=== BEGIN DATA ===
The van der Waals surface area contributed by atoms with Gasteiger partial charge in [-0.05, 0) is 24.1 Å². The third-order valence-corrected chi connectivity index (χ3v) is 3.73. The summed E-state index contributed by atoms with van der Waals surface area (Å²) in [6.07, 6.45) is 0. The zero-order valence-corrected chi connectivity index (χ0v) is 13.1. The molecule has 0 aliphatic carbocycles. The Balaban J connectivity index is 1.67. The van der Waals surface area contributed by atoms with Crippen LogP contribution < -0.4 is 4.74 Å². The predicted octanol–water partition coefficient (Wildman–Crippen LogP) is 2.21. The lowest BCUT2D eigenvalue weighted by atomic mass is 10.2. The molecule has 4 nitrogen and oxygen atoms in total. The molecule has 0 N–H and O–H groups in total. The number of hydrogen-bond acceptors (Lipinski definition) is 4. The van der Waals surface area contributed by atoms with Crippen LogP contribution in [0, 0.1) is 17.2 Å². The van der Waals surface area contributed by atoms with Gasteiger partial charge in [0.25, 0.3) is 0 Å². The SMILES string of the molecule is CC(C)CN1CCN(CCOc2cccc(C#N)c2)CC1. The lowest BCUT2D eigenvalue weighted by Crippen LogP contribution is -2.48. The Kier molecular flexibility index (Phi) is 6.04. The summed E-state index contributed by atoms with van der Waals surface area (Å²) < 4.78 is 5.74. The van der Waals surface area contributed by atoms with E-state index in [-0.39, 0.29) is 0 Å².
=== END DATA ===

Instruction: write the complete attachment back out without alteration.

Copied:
The van der Waals surface area contributed by atoms with Gasteiger partial charge in [-0.05, 0) is 24.1 Å². The third-order valence-corrected chi connectivity index (χ3v) is 3.73. The summed E-state index contributed by atoms with van der Waals surface area (Å²) in [6.07, 6.45) is 0. The zero-order valence-corrected chi connectivity index (χ0v) is 13.1. The molecule has 0 aliphatic carbocycles. The Balaban J connectivity index is 1.67. The van der Waals surface area contributed by atoms with Crippen LogP contribution < -0.4 is 4.74 Å². The predicted octanol–water partition coefficient (Wildman–Crippen LogP) is 2.21. The lowest BCUT2D eigenvalue weighted by atomic mass is 10.2. The molecule has 4 nitrogen and oxygen atoms in total. The molecule has 0 N–H and O–H groups in total. The number of hydrogen-bond acceptors (Lipinski definition) is 4. The van der Waals surface area contributed by atoms with Crippen LogP contribution in [0, 0.1) is 17.2 Å². The van der Waals surface area contributed by atoms with Gasteiger partial charge in [0.25, 0.3) is 0 Å². The SMILES string of the molecule is CC(C)CN1CCN(CCOc2cccc(C#N)c2)CC1. The lowest BCUT2D eigenvalue weighted by Crippen LogP contribution is -2.48. The Kier molecular flexibility index (Phi) is 6.04. The summed E-state index contributed by atoms with van der Waals surface area (Å²) < 4.78 is 5.74. The van der Waals surface area contributed by atoms with E-state index in [-0.39, 0.29) is 0 Å².